How much of her life after was an attempt to cover up and mislead history is not clarified by this memoir. But what is there is a stunning record of how Riefenstahl came of age and entered the German film industry when it was at its height, making Mountain Films and developing a production technique that would come to full fruition in her documentaries, Triumph of the Will and Olympia. Her filmic transitioning remains an art form in and of itself; her work flows, moves, and isolates its subjects against natural and epic backgrounds. Individuals become expressions of natural will and order.

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Her most famous film was Triumph des Willens Triumph of the Will , a propaganda film made at the Nuremberg congress of the Nazi Party. Triumph of the Will gave Riefenstahl instant and lasting international fame, as well as infamy. Although she directed only eight films, just two of which received significant coverage outside of Germany, Riefenstahl was widely known all her life. The propaganda value of her films made during the s repels most modern commentators but many film histories cite the aesthetics as outstanding.

The Economist wrote that Triumph of the Will "sealed her reputation as the greatest female filmmaker of the 20th century". In the s Riefenstahl published her still photography of the Nuba tribes in Sudan in several books such as The Last of the Nuba. She was active up until her death and also published marine life stills and released the marine-based film Impressionen unter Wasser in After her death, the Associated Press described Riefenstahl as an "acclaimed pioneer of film and photographic techniques".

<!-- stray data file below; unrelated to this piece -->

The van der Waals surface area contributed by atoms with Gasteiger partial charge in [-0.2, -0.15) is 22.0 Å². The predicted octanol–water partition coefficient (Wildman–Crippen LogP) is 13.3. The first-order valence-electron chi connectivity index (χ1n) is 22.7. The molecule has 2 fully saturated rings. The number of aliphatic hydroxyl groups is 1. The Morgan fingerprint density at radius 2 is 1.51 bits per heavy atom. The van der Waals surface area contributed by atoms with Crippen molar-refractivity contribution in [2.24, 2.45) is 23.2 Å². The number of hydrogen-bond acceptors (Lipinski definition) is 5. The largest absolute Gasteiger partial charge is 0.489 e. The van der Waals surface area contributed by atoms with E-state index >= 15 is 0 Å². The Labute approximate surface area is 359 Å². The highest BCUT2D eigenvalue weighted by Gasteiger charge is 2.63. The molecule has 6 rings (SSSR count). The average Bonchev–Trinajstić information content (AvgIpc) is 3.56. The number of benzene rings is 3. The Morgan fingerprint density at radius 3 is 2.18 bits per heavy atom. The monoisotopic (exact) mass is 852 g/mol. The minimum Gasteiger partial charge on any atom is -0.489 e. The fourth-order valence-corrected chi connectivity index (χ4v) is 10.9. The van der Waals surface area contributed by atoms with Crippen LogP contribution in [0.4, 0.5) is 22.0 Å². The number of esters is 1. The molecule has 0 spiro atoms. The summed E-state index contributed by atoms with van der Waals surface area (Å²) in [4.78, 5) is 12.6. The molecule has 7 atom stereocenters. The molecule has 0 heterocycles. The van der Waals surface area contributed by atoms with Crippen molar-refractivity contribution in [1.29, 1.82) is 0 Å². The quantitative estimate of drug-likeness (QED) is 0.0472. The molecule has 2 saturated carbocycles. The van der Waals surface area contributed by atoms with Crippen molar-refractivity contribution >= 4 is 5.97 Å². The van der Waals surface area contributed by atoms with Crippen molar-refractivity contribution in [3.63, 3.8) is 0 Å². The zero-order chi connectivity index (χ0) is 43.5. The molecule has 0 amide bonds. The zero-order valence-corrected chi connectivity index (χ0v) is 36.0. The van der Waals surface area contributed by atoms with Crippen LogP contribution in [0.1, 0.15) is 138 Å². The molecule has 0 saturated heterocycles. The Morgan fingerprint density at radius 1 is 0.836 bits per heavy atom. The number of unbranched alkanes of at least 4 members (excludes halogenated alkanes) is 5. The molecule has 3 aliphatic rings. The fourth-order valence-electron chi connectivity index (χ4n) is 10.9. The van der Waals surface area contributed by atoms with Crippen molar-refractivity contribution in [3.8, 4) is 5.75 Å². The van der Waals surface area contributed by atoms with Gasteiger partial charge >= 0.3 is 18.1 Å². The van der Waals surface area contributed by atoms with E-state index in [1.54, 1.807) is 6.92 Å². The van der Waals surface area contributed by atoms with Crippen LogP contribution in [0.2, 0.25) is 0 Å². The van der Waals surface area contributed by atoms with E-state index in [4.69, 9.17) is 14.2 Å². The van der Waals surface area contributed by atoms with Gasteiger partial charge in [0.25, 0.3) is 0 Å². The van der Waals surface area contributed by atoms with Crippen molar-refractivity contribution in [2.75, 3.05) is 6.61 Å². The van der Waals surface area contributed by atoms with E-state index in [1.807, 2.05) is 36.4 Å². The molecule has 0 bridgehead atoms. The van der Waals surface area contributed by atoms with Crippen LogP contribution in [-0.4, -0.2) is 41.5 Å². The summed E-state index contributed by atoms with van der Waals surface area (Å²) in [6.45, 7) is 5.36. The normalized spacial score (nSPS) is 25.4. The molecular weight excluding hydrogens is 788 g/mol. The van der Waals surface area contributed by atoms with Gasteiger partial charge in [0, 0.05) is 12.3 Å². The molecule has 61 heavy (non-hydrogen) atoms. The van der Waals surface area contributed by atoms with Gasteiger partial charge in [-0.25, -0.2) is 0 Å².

Der Tagesspiegel newspaper in Berlin noted, "Leni Riefenstahl conquered new ground in the cinema". The BBC said her documentaries "were hailed as groundbreaking film-making, pioneering techniques involving cranes, tracking rails, and many cameras working at the same time".

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Leni Riefenstahl

Now, four years later, St. No translator is credited on the title page. After the war, cinematic entrees were closed to Riefenstahl. She never made another film. Her insistence through the decades that she directed the documentaries solely as works of art, that the thought of propaganda never crossed her mind, has had the ring of a bald-faced lie.


Hitler had ordered Goebbels Propaganda Ministry to give the film commission to Riefenstahl, but the Ministry had never informed her. It has gone on record that, immediately following the killings, Hitler ordered all copies of the film to be destroyed, although Riefenstahl disputes that this ever happened. The film is also noted for its slow motion shots. Its international debut led Riefenstahl to embark on an American publicity tour in an attempt to secure commercial release. He truly is without fault, so simple and at the same time possessed of masculine strength".

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